Hospital settings: If your childs physician is made aware of your childs need for occupational therapy for gross or fine motor development or physical therapy, a referral can be made for this therapy to take place at your local hospital, if the services are available there. This is often paid for in part by your insurance company.
Public school setting: If you have had your child tested through the public school, then they will provide the services. These are generally provided only once a week, and you will need to bring your child to the school to receive the services. This is inexpensive, but does come with some risk of involvement with a government agency.
Private clinic: If you suspect that your child would benefit from occupational or physical therapy intervention (very common with autism, and very special needs), you can explore the services provided in your community by calling the clinics listed in the phone book, checking with your support group , or asking your childs physician.
Private clinics: If you suspect that your child has a visual tracking problem, you can have your child screened by a developmental optometrist. If vision therapy is recommended, you can take them to the optometrists office for weekly or biweekly visits, and continue the exercises at home.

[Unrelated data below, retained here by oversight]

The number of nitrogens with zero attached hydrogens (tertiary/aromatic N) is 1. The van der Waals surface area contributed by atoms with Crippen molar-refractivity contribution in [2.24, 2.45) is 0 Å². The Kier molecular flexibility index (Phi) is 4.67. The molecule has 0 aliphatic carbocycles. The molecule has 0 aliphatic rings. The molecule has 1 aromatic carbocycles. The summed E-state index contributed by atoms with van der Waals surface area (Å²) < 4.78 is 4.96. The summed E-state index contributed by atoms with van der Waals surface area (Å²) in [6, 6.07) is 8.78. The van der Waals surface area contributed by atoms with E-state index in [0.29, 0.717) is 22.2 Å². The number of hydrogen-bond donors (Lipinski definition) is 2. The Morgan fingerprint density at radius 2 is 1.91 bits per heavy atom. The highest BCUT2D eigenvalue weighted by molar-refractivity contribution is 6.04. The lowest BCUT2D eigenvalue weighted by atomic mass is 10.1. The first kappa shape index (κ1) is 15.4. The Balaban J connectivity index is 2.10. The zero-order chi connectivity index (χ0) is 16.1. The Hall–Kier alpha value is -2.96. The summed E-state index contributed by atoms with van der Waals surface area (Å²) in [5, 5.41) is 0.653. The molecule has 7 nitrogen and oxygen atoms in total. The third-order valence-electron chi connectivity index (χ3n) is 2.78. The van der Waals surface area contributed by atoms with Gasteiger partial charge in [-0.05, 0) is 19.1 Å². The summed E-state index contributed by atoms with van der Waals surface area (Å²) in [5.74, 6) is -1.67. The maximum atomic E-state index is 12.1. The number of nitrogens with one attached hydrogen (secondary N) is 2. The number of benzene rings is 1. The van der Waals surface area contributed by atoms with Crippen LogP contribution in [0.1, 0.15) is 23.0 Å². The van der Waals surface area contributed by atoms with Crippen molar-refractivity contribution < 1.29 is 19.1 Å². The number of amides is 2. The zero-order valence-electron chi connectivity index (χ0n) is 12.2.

Public setting: In public schools and regional centers a specific method of modifying the difficult behaviors of children with autism, PDD, or other disabilities that affect behavior, is employed. ABA, as it is commonly called, is used with the children on a daily basis, in a special education, self-contained setting. This has the advantage of giving the parent some break time from the difficult behaviors, and allowing the child to be exposed to other authorities. The disadvantage is the risk it carries of having a government agency involved in our childs life.
Private clinics: Local clinics often provide the intensive behavior modification program called the Lovaas method on a daily basis. A parent takes the child to the clinic each day. This is paid for by the parents, or possibly with some help from an insurance carrier.
Home setting: Some parents use the home consultation program that Lovaas offers. Therapists come into the home daily to train the parent to work with their own child. This can be very helpful for parents who need this type of intervention for their struggling children. Again, if the childs physician sees the need, and makes a referral, the parent may receive some help in paying from an insurance carrier.
(see Speech Disorders)